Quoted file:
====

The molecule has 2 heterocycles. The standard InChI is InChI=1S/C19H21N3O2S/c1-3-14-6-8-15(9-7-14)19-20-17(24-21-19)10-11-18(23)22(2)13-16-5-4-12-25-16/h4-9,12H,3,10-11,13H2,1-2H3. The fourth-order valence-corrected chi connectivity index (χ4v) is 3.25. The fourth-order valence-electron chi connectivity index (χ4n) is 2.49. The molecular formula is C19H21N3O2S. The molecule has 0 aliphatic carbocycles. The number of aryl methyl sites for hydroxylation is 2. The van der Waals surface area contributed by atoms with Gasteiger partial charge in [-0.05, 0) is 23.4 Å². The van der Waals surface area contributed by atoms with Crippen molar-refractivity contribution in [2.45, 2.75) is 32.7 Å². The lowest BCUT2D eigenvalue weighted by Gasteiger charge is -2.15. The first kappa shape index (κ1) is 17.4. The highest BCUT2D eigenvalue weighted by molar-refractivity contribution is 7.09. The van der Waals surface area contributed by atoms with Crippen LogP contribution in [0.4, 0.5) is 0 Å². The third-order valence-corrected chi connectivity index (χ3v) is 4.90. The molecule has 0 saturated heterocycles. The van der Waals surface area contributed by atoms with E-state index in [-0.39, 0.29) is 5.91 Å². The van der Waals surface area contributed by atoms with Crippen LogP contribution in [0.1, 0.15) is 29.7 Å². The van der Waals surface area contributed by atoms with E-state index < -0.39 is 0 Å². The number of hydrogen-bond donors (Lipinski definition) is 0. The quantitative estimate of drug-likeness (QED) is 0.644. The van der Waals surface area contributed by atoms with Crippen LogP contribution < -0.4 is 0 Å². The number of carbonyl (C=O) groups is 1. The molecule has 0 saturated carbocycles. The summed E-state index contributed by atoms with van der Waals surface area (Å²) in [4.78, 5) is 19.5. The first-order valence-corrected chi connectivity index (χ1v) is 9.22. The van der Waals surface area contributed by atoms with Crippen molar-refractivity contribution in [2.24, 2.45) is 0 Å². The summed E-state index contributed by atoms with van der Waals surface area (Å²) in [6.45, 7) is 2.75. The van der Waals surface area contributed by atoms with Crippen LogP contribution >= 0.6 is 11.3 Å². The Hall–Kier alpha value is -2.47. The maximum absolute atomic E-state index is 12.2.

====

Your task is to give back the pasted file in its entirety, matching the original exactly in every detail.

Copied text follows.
The molecule has 2 heterocycles. The standard InChI is InChI=1S/C19H21N3O2S/c1-3-14-6-8-15(9-7-14)19-20-17(24-21-19)10-11-18(23)22(2)13-16-5-4-12-25-16/h4-9,12H,3,10-11,13H2,1-2H3. The fourth-order valence-corrected chi connectivity index (χ4v) is 3.25. The fourth-order valence-electron chi connectivity index (χ4n) is 2.49. The molecular formula is C19H21N3O2S. The molecule has 0 aliphatic carbocycles. The number of aryl methyl sites for hydroxylation is 2. The van der Waals surface area contributed by atoms with Gasteiger partial charge in [-0.05, 0) is 23.4 Å². The van der Waals surface area contributed by atoms with Crippen molar-refractivity contribution in [2.45, 2.75) is 32.7 Å². The lowest BCUT2D eigenvalue weighted by Gasteiger charge is -2.15. The first kappa shape index (κ1) is 17.4. The highest BCUT2D eigenvalue weighted by molar-refractivity contribution is 7.09. The van der Waals surface area contributed by atoms with Crippen LogP contribution in [0.4, 0.5) is 0 Å². The third-order valence-corrected chi connectivity index (χ3v) is 4.90. The molecule has 0 saturated heterocycles. The van der Waals surface area contributed by atoms with E-state index in [-0.39, 0.29) is 5.91 Å². The van der Waals surface area contributed by atoms with Crippen LogP contribution in [0.1, 0.15) is 29.7 Å². The van der Waals surface area contributed by atoms with E-state index < -0.39 is 0 Å². The number of hydrogen-bond donors (Lipinski definition) is 0. The quantitative estimate of drug-likeness (QED) is 0.644. The van der Waals surface area contributed by atoms with Crippen LogP contribution < -0.4 is 0 Å². The number of carbonyl (C=O) groups is 1. The molecule has 0 saturated carbocycles. The summed E-state index contributed by atoms with van der Waals surface area (Å²) in [4.78, 5) is 19.5. The first-order valence-corrected chi connectivity index (χ1v) is 9.22. The van der Waals surface area contributed by atoms with Crippen molar-refractivity contribution in [2.24, 2.45) is 0 Å². The summed E-state index contributed by atoms with van der Waals surface area (Å²) in [6.45, 7) is 2.75. The van der Waals surface area contributed by atoms with Crippen LogP contribution >= 0.6 is 11.3 Å². The Hall–Kier alpha value is -2.47. The maximum absolute atomic E-state index is 12.2.